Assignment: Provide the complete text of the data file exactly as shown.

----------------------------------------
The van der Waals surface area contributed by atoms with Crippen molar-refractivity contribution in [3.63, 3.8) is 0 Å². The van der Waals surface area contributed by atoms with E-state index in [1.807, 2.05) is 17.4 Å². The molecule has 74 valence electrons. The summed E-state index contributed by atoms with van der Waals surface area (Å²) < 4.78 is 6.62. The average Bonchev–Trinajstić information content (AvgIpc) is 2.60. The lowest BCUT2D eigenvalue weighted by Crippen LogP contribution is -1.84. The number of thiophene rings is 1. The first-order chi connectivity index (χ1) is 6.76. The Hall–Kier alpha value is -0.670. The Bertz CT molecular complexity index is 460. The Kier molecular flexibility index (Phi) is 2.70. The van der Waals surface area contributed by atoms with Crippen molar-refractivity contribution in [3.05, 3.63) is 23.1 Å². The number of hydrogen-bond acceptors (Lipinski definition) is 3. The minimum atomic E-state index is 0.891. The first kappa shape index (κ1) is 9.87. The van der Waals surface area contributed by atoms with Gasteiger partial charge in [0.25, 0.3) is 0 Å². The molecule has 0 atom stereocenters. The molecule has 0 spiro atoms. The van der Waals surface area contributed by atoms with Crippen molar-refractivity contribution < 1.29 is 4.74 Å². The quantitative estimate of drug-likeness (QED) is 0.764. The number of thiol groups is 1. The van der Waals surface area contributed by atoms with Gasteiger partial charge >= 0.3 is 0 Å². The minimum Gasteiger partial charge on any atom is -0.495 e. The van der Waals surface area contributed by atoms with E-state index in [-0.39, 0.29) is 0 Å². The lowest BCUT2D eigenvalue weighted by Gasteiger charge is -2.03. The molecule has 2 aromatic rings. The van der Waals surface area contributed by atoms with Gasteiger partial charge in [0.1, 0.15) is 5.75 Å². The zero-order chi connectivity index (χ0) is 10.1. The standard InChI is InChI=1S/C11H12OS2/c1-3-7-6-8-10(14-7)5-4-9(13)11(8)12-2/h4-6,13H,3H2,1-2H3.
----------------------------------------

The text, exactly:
The van der Waals surface area contributed by atoms with Crippen molar-refractivity contribution in [3.63, 3.8) is 0 Å². The van der Waals surface area contributed by atoms with E-state index in [1.807, 2.05) is 17.4 Å². The molecule has 74 valence electrons. The summed E-state index contributed by atoms with van der Waals surface area (Å²) < 4.78 is 6.62. The average Bonchev–Trinajstić information content (AvgIpc) is 2.60. The lowest BCUT2D eigenvalue weighted by Crippen LogP contribution is -1.84. The number of thiophene rings is 1. The first-order chi connectivity index (χ1) is 6.76. The Hall–Kier alpha value is -0.670. The Bertz CT molecular complexity index is 460. The Kier molecular flexibility index (Phi) is 2.70. The van der Waals surface area contributed by atoms with Crippen molar-refractivity contribution in [3.05, 3.63) is 23.1 Å². The number of hydrogen-bond acceptors (Lipinski definition) is 3. The minimum atomic E-state index is 0.891. The first kappa shape index (κ1) is 9.87. The van der Waals surface area contributed by atoms with Gasteiger partial charge in [0.25, 0.3) is 0 Å². The molecule has 0 atom stereocenters. The molecule has 0 spiro atoms. The van der Waals surface area contributed by atoms with Crippen molar-refractivity contribution < 1.29 is 4.74 Å². The quantitative estimate of drug-likeness (QED) is 0.764. The number of thiol groups is 1. The van der Waals surface area contributed by atoms with Gasteiger partial charge >= 0.3 is 0 Å². The minimum Gasteiger partial charge on any atom is -0.495 e. The van der Waals surface area contributed by atoms with E-state index in [-0.39, 0.29) is 0 Å². The lowest BCUT2D eigenvalue weighted by Gasteiger charge is -2.03. The molecule has 2 aromatic rings. The van der Waals surface area contributed by atoms with Gasteiger partial charge in [0.1, 0.15) is 5.75 Å². The zero-order chi connectivity index (χ0) is 10.1. The standard InChI is InChI=1S/C11H12OS2/c1-3-7-6-8-10(14-7)5-4-9(13)11(8)12-2/h4-6,13H,3H2,1-2H3.